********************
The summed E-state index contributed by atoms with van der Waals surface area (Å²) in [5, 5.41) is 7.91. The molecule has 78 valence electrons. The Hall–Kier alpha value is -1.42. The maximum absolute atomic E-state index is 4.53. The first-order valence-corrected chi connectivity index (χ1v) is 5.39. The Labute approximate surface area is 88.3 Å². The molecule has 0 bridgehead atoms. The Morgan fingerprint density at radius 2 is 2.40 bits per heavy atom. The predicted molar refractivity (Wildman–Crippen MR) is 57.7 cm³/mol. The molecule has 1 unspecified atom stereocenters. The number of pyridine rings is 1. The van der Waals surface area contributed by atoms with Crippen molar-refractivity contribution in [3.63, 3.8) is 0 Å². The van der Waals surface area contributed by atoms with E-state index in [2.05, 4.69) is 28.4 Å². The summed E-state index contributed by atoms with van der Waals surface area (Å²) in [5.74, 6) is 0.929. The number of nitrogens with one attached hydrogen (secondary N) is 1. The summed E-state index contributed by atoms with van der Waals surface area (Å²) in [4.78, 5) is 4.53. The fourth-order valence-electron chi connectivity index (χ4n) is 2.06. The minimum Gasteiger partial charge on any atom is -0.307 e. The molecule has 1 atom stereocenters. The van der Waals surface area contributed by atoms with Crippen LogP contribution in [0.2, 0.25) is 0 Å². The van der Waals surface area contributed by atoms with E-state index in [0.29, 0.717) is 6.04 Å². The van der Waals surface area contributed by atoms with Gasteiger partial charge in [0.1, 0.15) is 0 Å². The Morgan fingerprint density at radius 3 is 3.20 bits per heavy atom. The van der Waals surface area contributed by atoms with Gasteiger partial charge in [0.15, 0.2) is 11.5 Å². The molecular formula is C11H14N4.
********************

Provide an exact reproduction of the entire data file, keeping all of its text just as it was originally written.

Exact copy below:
The summed E-state index contributed by atoms with van der Waals surface area (Å²) in [5, 5.41) is 7.91. The molecule has 78 valence electrons. The Hall–Kier alpha value is -1.42. The maximum absolute atomic E-state index is 4.53. The first-order valence-corrected chi connectivity index (χ1v) is 5.39. The Labute approximate surface area is 88.3 Å². The molecule has 0 bridgehead atoms. The Morgan fingerprint density at radius 2 is 2.40 bits per heavy atom. The predicted molar refractivity (Wildman–Crippen MR) is 57.7 cm³/mol. The molecule has 1 unspecified atom stereocenters. The number of pyridine rings is 1. The van der Waals surface area contributed by atoms with Crippen molar-refractivity contribution in [3.63, 3.8) is 0 Å². The van der Waals surface area contributed by atoms with E-state index in [2.05, 4.69) is 28.4 Å². The summed E-state index contributed by atoms with van der Waals surface area (Å²) in [5.74, 6) is 0.929. The number of nitrogens with one attached hydrogen (secondary N) is 1. The summed E-state index contributed by atoms with van der Waals surface area (Å²) in [4.78, 5) is 4.53. The fourth-order valence-electron chi connectivity index (χ4n) is 2.06. The minimum Gasteiger partial charge on any atom is -0.307 e. The molecule has 1 atom stereocenters. The van der Waals surface area contributed by atoms with Crippen LogP contribution in [0.2, 0.25) is 0 Å². The van der Waals surface area contributed by atoms with E-state index in [0.29, 0.717) is 6.04 Å². The van der Waals surface area contributed by atoms with Gasteiger partial charge in [0.1, 0.15) is 0 Å². The Morgan fingerprint density at radius 3 is 3.20 bits per heavy atom. The van der Waals surface area contributed by atoms with Gasteiger partial charge in [0.15, 0.2) is 11.5 Å². The molecular formula is C11H14N4.